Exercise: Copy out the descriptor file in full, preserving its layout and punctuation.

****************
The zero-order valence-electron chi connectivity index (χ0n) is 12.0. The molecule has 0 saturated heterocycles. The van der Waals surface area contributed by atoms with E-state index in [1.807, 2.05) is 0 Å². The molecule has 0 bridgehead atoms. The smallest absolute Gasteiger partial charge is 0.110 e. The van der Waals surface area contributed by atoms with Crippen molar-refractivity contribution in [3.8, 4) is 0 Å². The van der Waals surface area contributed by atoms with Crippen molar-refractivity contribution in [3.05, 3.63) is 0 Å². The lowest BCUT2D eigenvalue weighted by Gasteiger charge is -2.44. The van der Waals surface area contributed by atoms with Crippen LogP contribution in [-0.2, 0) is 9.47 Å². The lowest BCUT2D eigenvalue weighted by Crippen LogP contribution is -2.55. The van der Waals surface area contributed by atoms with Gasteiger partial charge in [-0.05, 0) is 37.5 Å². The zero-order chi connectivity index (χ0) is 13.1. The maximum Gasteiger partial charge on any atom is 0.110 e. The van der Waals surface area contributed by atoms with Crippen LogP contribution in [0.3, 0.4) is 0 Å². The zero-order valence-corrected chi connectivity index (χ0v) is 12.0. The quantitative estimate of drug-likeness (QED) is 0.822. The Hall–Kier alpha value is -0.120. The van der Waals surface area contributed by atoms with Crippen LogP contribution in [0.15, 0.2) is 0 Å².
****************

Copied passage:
The zero-order valence-electron chi connectivity index (χ0n) is 12.0. The molecule has 0 saturated heterocycles. The van der Waals surface area contributed by atoms with E-state index in [1.807, 2.05) is 0 Å². The molecule has 0 bridgehead atoms. The smallest absolute Gasteiger partial charge is 0.110 e. The van der Waals surface area contributed by atoms with Crippen molar-refractivity contribution in [3.8, 4) is 0 Å². The van der Waals surface area contributed by atoms with Crippen molar-refractivity contribution in [3.05, 3.63) is 0 Å². The lowest BCUT2D eigenvalue weighted by Gasteiger charge is -2.44. The van der Waals surface area contributed by atoms with Crippen LogP contribution in [-0.2, 0) is 9.47 Å². The lowest BCUT2D eigenvalue weighted by Crippen LogP contribution is -2.55. The van der Waals surface area contributed by atoms with Gasteiger partial charge in [-0.05, 0) is 37.5 Å². The zero-order chi connectivity index (χ0) is 13.1. The maximum Gasteiger partial charge on any atom is 0.110 e. The van der Waals surface area contributed by atoms with Crippen LogP contribution in [0.3, 0.4) is 0 Å². The zero-order valence-corrected chi connectivity index (χ0v) is 12.0. The quantitative estimate of drug-likeness (QED) is 0.822. The Hall–Kier alpha value is -0.120. The van der Waals surface area contributed by atoms with Crippen LogP contribution in [0.15, 0.2) is 0 Å².